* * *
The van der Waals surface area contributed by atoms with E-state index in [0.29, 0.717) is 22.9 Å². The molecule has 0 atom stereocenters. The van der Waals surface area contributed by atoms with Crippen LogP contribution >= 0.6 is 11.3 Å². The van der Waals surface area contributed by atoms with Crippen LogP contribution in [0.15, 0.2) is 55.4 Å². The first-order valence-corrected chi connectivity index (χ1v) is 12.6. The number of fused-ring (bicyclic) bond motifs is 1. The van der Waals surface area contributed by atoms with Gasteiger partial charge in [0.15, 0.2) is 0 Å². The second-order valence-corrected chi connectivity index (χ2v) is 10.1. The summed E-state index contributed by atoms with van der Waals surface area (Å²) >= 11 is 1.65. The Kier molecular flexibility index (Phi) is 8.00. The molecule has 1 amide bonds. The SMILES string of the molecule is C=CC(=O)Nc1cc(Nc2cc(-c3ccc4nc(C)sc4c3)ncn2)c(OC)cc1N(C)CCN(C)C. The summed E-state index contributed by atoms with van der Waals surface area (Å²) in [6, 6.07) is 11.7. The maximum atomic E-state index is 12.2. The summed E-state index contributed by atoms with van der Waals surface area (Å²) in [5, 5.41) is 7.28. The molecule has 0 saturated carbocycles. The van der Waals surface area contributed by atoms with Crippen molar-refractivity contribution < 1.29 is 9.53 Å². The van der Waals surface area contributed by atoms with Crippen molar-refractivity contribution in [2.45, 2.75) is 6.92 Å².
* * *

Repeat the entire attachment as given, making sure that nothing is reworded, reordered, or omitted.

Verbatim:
The van der Waals surface area contributed by atoms with E-state index in [0.29, 0.717) is 22.9 Å². The molecule has 0 atom stereocenters. The van der Waals surface area contributed by atoms with Crippen LogP contribution >= 0.6 is 11.3 Å². The van der Waals surface area contributed by atoms with Crippen LogP contribution in [0.15, 0.2) is 55.4 Å². The first-order valence-corrected chi connectivity index (χ1v) is 12.6. The number of fused-ring (bicyclic) bond motifs is 1. The van der Waals surface area contributed by atoms with Gasteiger partial charge in [0.15, 0.2) is 0 Å². The second-order valence-corrected chi connectivity index (χ2v) is 10.1. The summed E-state index contributed by atoms with van der Waals surface area (Å²) >= 11 is 1.65. The Kier molecular flexibility index (Phi) is 8.00. The molecule has 1 amide bonds. The SMILES string of the molecule is C=CC(=O)Nc1cc(Nc2cc(-c3ccc4nc(C)sc4c3)ncn2)c(OC)cc1N(C)CCN(C)C. The summed E-state index contributed by atoms with van der Waals surface area (Å²) in [6, 6.07) is 11.7. The maximum atomic E-state index is 12.2. The summed E-state index contributed by atoms with van der Waals surface area (Å²) in [5, 5.41) is 7.28. The molecule has 0 saturated carbocycles. The van der Waals surface area contributed by atoms with Crippen molar-refractivity contribution < 1.29 is 9.53 Å². The van der Waals surface area contributed by atoms with Crippen molar-refractivity contribution in [2.45, 2.75) is 6.92 Å².